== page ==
Perhaps more than any other point in history, paperwork rules our lives. Sure, we’ve made some strides in saving trees by using electronic media rather than actual paper in many cases, but the fact is, red tape often seems to conspire against us. This is readily apparent in the aftermath of disasters.
You have insurance, you’re up to date on your premiums, yet no one can seem to figure out how to locate your policy because you don’t know the policy number.
Since your copies of the policy are now drowning underneath several feet of water from the flood, you’re at a standstill. You know who you are, everyone around you knows who you are, except for this bean counter who won’t do a darn thing for you unless you can produce a photo ID. Unfortunately, your wallet went up in flames along with everything else you own.
Storing Your Important Documents
Do yourself a favor and take steps now to preserve these documents and other critical information in such a way that you can easily retrieve them should the worst happen.
Here’s a list of the documents and other information you’ll want readily available.
Copies of all insurance policies (home, auto, health, life).
Copies of photo ID cards (driver license, student ID, etc.) for each family member.
Lists of all prescription medications you and other family members take regularly.
Names, addresses, and phone numbers for your primary physician, dentist, attorney, and insurance agent(s).
Information relating to bank accounts (name of bank, account numbers).
Photocopies of all credit cards (front and back).
Copies of vehicle titles.
Copies of property ownership records (deed, land contract, mortgage paperwork, etc.)
If you have pets, snap a photo of you and Fluffy together. Should you become separated, this is a great way to prove ownership of the animal.
Electronic Storage of Documents
Start by purchasing a thumb or flash drive. These small USB sticks store a ton of information. You’ll want to password protect the contents of the flash drive, of course, given the sensitive nature of the contents. You can buy flash drives with this feature built in, but they tend to cost considerably more than the average USB sticks. There are programs available, some are even free, that allow you to install password protection on any flash drive. Here’s just one article with more information about those options.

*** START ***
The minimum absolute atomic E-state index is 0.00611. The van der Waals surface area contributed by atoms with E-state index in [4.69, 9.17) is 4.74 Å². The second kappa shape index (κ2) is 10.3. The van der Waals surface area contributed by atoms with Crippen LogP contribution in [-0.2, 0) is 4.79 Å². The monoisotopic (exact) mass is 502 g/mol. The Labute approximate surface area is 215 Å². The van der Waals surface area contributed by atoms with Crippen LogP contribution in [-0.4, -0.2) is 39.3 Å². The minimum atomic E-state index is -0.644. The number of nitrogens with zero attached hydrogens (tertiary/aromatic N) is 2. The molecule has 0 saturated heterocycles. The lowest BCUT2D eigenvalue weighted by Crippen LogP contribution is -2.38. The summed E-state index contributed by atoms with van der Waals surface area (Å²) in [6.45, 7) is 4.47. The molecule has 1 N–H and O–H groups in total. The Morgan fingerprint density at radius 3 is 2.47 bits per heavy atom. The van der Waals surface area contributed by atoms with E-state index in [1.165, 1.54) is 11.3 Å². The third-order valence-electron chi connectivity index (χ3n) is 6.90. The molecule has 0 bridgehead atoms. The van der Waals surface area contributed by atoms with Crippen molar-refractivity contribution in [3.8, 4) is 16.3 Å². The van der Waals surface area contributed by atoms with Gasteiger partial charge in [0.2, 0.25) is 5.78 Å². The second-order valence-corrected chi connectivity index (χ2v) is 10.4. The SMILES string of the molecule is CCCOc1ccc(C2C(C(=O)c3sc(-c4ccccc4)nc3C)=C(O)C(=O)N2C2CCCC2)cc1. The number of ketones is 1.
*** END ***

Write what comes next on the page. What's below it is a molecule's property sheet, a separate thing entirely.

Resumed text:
Once the USB stick is ready, either download or use a scanner to make electronic copies of all of these documents, as well as any other information you feel may be necessary to have. Be sure the file types being saved are common ones that can probably be opened on any computer, such as DOC, PDF, or JPG files.
You might also consider scanning in copies of treasured family photos, though I’ll admit that project can be a massive time suck. But, should there be a fire, a flood, or any other disaster that destroys the originals, you’ll appreciate having had the forethought to make copies.
As you go along downloading these documents and such to the flash drive, print out hard copies if you don’t have them on paper already. By having two sets of the information, you’re in a better position to ensure at least one set will be available to you.
Okay, so now you have two complete sets of all this critically important data. Where do you store it? Depending on where you work, one set could be kept at your office. Stick it in the back of a drawer and just bring it home once every six months or so to update the information. Another option is to make an arrangement with a trusted family member or close friend. They’ll keep your stuff and you’ll do the same for them. A fire safe isn’t a bad option, either, though they aren’t infallible.
What I do myself is keep a password protected USB stick in my EDC bag that goes everywhere I do. I have a set of hard copies stashed with someone I trust as a backup to the USB data.
Having copies of this information outside the home but readily accessible can be crucial in expediting insurance claims and cutting through the inevitable red tape that comes along with disaster recovery.